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Sustainability & CSR

273 Posts


The environment.


Gun violence.


Issues of race and socioeconomics.


The future of personalized medicine.


Food safety.


Diversity in technology.


The 1200-strong women (and some men) at the second annual Lesbians Who Tech Summit (see my notes from last year's inaugural Summit) yesterday in San Francisco were unafraid to focus on the world's top problems.


lwt.jpgThe historic Castro Theatre was literally teeming with content on how we can use technology to solve these tough issues with sessions titles including:

  • How Badass Women Are Solving Tech’s Diversity Problem
  • Can Technology Solve Gun Violence?
  • Direct-to-Consumer Genetic Testing and the Future of Personalized Medicine
  • Breaking the Bro Code
  • How Technology Can Strengthen the Lives of LGBT People in Rural America
  • How Teaching Transgender Women Tech Skills is Saving Lives

… and much much more.


Two of the top keynotes not only helped to underscore these issues, but to remind us that -- as technologists -- and as wildly diverse humans -- the solutions are in our hands.


CTO of the USA and out lesbian Megan Smith joined Lesbians Who Tech founder Leanne Pittsford on stage to be awarded for her continued focus on helping America innovate with technology.  In her talk she shouted out to other government innovators such as Code for America's Jen Pahlka, and Hillary Hartley, Deputy Executive Director and Co-founder of 18F, who gave us a lesson on how healthcare.gov's challenges have turned into opportunities for progress.


In line the day's talks from other amazing people, Smith was highlighted as saying her top job is to "get out of the way" and let all these people with strong solutions and contributions just get the job done.


Salesforce chief Marc Benioff all but emplored us to do the same.  In conversation with Kara Swisher, he reminded us we live in a nirvana, and we're starting to remember to give back. "We have a history of stinginess, but companies have had a revelation. You can build more than just technology."


Asked what is the biggest thing technology should take on, he answered "One single thing technology should take on is the environment." Swisher and Benioff also tackled diversity in tech. "It's a crisis of prioritization," said Benioff. "It's more than just women 'leaning in.' Get back to the leaders and say 'you have to do this. You have to raise women up.'"


10868203_10152803868177545_2621870576507196273_n.jpgFor all the hard problems we still have to tackle, yesterday it seemed odd indeed to think that the diversity issue somehow continues to confound the tech industry. At an event like Lesbians Who Tech, surrounded by rampant diversity across every vector you can dream of, the solution quite literally is staring in our faces.


And – drumroll -- here it is: Said Allya Rahman of Code for Progress:

"One of the best ways to hire women and people of color is to just hire them."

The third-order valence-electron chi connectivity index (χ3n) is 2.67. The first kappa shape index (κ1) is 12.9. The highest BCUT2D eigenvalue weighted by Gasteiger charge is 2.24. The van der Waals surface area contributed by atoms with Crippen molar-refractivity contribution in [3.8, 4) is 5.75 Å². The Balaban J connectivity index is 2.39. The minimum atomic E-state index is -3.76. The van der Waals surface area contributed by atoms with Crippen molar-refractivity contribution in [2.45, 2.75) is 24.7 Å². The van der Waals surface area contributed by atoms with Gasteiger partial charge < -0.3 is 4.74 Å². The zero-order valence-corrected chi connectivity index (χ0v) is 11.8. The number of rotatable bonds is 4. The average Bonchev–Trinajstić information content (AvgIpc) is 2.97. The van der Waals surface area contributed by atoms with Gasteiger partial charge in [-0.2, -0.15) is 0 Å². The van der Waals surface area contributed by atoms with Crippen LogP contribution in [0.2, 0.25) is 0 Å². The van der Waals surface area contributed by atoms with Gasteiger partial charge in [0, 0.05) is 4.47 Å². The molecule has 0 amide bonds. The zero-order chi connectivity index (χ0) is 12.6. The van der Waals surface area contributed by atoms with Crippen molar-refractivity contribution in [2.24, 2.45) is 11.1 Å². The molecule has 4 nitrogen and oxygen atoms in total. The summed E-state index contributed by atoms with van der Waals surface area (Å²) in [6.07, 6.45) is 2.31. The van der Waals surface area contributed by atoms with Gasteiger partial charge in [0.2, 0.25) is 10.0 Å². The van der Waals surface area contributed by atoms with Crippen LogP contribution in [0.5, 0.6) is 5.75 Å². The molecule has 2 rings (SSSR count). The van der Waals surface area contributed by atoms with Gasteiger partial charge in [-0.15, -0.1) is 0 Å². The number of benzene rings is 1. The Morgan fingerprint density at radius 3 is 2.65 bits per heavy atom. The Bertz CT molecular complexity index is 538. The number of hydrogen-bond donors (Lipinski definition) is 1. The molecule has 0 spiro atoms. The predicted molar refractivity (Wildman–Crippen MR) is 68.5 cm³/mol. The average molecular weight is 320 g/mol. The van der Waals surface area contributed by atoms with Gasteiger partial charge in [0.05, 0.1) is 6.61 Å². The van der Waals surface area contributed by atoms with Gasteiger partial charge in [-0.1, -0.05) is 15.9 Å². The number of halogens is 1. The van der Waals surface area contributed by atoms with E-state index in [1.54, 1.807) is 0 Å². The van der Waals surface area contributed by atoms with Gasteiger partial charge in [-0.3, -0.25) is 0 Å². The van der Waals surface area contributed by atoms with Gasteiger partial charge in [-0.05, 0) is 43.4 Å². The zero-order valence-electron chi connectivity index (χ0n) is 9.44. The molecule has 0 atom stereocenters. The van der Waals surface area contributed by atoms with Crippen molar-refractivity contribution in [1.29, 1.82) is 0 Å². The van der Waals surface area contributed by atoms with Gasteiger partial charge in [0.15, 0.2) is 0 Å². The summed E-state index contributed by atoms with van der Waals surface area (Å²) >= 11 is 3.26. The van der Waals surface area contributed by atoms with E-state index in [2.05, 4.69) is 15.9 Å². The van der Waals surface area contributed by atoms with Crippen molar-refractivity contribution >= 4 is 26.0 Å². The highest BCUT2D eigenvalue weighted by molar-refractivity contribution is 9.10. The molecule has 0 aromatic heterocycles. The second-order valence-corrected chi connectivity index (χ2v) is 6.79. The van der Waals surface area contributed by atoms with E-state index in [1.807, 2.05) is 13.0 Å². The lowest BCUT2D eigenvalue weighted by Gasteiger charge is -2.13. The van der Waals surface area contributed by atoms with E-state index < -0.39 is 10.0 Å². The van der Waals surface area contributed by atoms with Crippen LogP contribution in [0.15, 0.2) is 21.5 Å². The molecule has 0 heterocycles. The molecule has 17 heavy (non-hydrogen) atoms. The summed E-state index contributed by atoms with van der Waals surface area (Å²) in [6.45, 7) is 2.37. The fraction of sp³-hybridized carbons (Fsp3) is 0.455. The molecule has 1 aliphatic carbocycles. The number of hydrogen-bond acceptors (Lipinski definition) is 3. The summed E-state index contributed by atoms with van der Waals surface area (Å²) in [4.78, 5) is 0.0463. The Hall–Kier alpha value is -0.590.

Want to take it up another notch and hire the world's top innovators? Think of those you might be missing when you see only those who raise their hands for the job.  Look beyond your fringes to "hire those who have to innovate every day just to survive," in a nod to how trans people and people of color matter.


Entrepreneur pitch winner Stephanie Lampkin even had a tool at-the-ready in the form of a mobile job-matching app called Blendoor: "Diversity on Purpose."  It's about time.



So now you know. It’s in our hands. What are we waiting for?



Jorge Gonzales Jimenez has good reasons to smile again: Attending a SAP-training program landed him to a new job. And he is in good company; 78% of his fellow students who participated in SAP’s education initiative in Spain have also found new positions.


The situation in Spain is dramatic: Its 52% youth unemployment rate is the highest in the European Community. At the same time, companies in Spain desperately need skilled candidates for technology jobs.


Committed to equipping the world’s youth with the skills they need to thrive in the 21st century workforce, SAP’s CSR team – as well as dozens of committed employee volunteers –decided to confront this gap head-on. In June 2012, an education program was launched in partnership with Fundacion Tomillo.  It provides high quality technological training to young or long-term unemployed people – exactly the populations who have fewer possibilities to improve their employability. Since then, SAP volunteers and professional teachers have taught SAP ERP core business areas such as Finance and Controlling, as well as Sales, HCM, and Logistics. More than 300 skilled volunteer hours have been provided to 60 students so far.


Check out the following video to find more details about this initiative.


The commitment of SAP volunteers has been impressive and spanned the business – Training, Field Services, Active Global Support, Sustainability, CSR, Sales and Presales, and HR. Some of them have participated as instructors, while others helped with project coordination, program design and materials development to use during the course.


Core elements of the program have led to its extremely high success rates:

  • Courses led by professional teachers and SAP volunteers: The program has evolved from a pure volunteer program to a mixed initiative.
  • Strong focus on social skills in addition to SAP knowledge.
  • Follow up with successful job placements, measuring how social skills training helped the participant’s successfully apply for a new job